Please use this identifier to cite or link to this item:
Title: Geochemistry of subsea permafrost at Prudhoe Bay, Alaska
Authors: United States. Department of Commerce.
United States. National Oceanic and Atmospheric Administration.
Page, Frederick W.
Iskandar, I. K. (Iskandar Karam), 1938-
Keywords: Chemical analyses
Chemical analysis
Chemical composition
Prudhoe Bay, Alaska
Subsea permafrost
Sea water
Drill core analysis
Publisher: Cold Regions Research and Engineering Laboratory (U.S.)
Engineer Research and Development Center (U.S.)
Series/Report no.: Special report (Cold Regions Research and Engineering Laboratory (U.S.)) ; 78-14.
Description: Special Report
Abstract: The analytical data from sediment, interstitial water, and seawater analyses of samples collected near Prudhoe Bay, Alaska, during the period from March to May 1977, are presented. Analyses include determinations of moisture, calcium carbonate, and organic carbon contents in the sediment samples and pH, electrical conductivity, alkalinity, and concentrations of sodium, potassium, calcium, magnesium, chloride, and sulfate in the interstitial water and seawater samples. Salinity, ionic balance, and freezing point of the water samples were calculated. The marine sediments in Prudhoe Bay generally, contain more calcium carbonate, organic carbon, and interstitial water than the underlying glacial and fluvial gravels. On land, a surficial layer of peat also had high organic carbon and moisture contents. The salinity of the seawater samples varied from concentrated brines near the shore where sea ice is frozen directly to, or is located near, the sea bottom to water which was 1.0 to 1.5 ppct.less saline than normal seawater at a distance of approximately 10 to 15 km from shore. Potassium, calcium, sulfate, and alkalinity concentrations all showed significant variations from those of normal seawater. The interstitial water samples from sediments taken from the marine boreholes generallycontained water whose overall composition was close to that for normal seawater, suggesting that seawater had either infiltrated into, or had been deposited with, the sediments. Potassium, calcium, alkalinity, sulfate, and magnesium' concentrations showed significant variations from those of normal seawater. These variations are thought to be a result of various chemical and biological reactions such as the oxidation of organic matter, ion exchange, weathering of potassium-rich minerals, reduction of sulfate, and the dissolution, precipitation, and/or recrystallization of calcium and/or calcium-magnesium carbonates. On land, the salinity of the interstitial water increased with depth as the composition became progressively more like that of normal seawater. Calculated freezing points, when used in conjunction with temperature data obtainable from the U.S. Geological Survey, indicate that ice-bonded permafrost was encountered at depths of 30.5 and 62 m below the ice surface at distances of 1.0 and 3.2 km from land, respectively. Bonded sediments were also found in the surficial peats on land. In addition, partially frozen sediments were found in sediments located near the sediment/water interface. This zone passed laterally into more bonded sediments closer to shore.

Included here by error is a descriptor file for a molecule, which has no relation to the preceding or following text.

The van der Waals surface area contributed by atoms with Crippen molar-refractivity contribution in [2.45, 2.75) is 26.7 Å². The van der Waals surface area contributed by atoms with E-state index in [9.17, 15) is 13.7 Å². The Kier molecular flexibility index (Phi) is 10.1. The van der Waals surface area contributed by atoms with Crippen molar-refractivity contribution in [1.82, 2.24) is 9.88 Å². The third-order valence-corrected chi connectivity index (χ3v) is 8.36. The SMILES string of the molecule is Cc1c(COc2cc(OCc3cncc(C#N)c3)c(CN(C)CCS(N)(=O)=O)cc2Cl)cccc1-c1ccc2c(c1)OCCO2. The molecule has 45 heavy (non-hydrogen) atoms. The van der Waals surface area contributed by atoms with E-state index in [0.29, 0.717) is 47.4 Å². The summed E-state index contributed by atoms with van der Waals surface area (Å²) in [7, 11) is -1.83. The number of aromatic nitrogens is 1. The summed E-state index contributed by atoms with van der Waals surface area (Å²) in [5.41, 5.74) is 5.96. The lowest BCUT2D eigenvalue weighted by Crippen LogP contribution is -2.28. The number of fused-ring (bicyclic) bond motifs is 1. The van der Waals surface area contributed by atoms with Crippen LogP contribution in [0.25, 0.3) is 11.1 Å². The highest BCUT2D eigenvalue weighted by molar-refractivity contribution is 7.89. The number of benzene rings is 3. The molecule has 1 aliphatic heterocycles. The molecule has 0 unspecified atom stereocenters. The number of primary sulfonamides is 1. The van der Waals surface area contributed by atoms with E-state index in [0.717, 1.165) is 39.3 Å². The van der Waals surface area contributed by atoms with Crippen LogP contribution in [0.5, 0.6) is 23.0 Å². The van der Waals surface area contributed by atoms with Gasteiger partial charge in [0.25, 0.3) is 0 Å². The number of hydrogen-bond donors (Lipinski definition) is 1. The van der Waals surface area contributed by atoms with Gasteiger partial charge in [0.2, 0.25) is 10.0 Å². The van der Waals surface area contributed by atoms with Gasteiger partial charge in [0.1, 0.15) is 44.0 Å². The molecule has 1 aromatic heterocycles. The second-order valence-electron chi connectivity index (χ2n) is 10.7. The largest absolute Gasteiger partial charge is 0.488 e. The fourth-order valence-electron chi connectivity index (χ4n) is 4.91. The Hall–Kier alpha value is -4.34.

Rights: Approved for public release; distribution is unlimited.
Appears in Collections:Special Report

Files in This Item:
File Description SizeFormat 
SR-78-14.pdf3.09 MBAdobe PDFThumbnail